Category: Attorney-Client Privilege

Subscribe to Attorney-Client Privilege RSS Feed

Successor Trustee Gets Privileged Documents Even if Trust Says Otherwise

The attorney-client privilege in California belongs to the office of trustee, not to the incumbent in that office, thus generally allowing successor trustees to obtain confidential communications that their predecessors had with counsel.  We blogged last year about an appellate opinion that reinforced this concept. Last month, in Morgan v. Superior Court (2018) 23 Cal.App.5th … Continue Reading

California Courts Must Examine Outgoing Trustee’s Assertion of Attorney-Client Privilege

One challenge that California trustees face is the prospect that confidential attorney-client communications will pass to successor trustees if they resign or are removed from office.  The attorney-client privilege belongs to the client, but the client is the office of the trustee, not the incumbent who holds that office.  Hence, the successor trustee generally gets … Continue Reading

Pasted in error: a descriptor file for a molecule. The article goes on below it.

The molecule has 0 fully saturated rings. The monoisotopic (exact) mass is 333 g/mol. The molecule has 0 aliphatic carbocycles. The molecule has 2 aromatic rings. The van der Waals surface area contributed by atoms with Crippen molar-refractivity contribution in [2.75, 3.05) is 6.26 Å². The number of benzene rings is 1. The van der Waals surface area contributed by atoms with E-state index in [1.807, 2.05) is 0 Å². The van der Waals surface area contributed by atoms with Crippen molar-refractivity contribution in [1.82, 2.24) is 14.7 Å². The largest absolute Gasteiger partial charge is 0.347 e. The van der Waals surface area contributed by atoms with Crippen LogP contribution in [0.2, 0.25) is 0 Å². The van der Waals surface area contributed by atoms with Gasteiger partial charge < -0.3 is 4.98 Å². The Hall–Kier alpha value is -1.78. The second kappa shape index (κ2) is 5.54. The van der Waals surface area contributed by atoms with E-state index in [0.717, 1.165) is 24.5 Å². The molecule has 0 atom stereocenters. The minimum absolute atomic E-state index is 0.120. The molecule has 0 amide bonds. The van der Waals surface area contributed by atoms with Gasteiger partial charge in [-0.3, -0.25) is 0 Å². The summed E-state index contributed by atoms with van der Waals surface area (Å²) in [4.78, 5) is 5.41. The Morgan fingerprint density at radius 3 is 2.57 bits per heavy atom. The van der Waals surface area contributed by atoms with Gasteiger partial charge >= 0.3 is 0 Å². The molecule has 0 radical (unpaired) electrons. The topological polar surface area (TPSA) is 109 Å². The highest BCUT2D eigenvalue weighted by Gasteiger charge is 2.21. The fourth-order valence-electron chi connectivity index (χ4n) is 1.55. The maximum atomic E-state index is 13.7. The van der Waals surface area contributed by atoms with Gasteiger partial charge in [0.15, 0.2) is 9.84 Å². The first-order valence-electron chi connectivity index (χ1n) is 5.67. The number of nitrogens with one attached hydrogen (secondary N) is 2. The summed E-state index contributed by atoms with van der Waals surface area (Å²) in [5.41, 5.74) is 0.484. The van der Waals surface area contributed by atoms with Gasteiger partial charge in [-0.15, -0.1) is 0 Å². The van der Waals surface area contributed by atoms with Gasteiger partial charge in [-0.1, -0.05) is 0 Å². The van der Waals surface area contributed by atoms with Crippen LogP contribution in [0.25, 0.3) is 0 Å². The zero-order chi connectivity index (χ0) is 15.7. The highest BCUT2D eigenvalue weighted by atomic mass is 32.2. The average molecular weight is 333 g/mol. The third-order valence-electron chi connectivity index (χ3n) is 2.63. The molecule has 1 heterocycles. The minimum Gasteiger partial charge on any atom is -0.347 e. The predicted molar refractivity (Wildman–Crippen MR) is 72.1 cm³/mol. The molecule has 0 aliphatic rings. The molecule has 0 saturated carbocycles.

Opening the Curtains of Attorney-Client Privilege

The attorney-client privilege, a bedrock principle of our legal system, protects confidential communications between clients and their attorneys, and the lawyer’s duty to preserve client confidences generally continues after the death of the client. Under the California Business and Professions Code, lawyers must “maintain inviolate the confidence, and at every peril to himself or herself … Continue Reading
LexBlog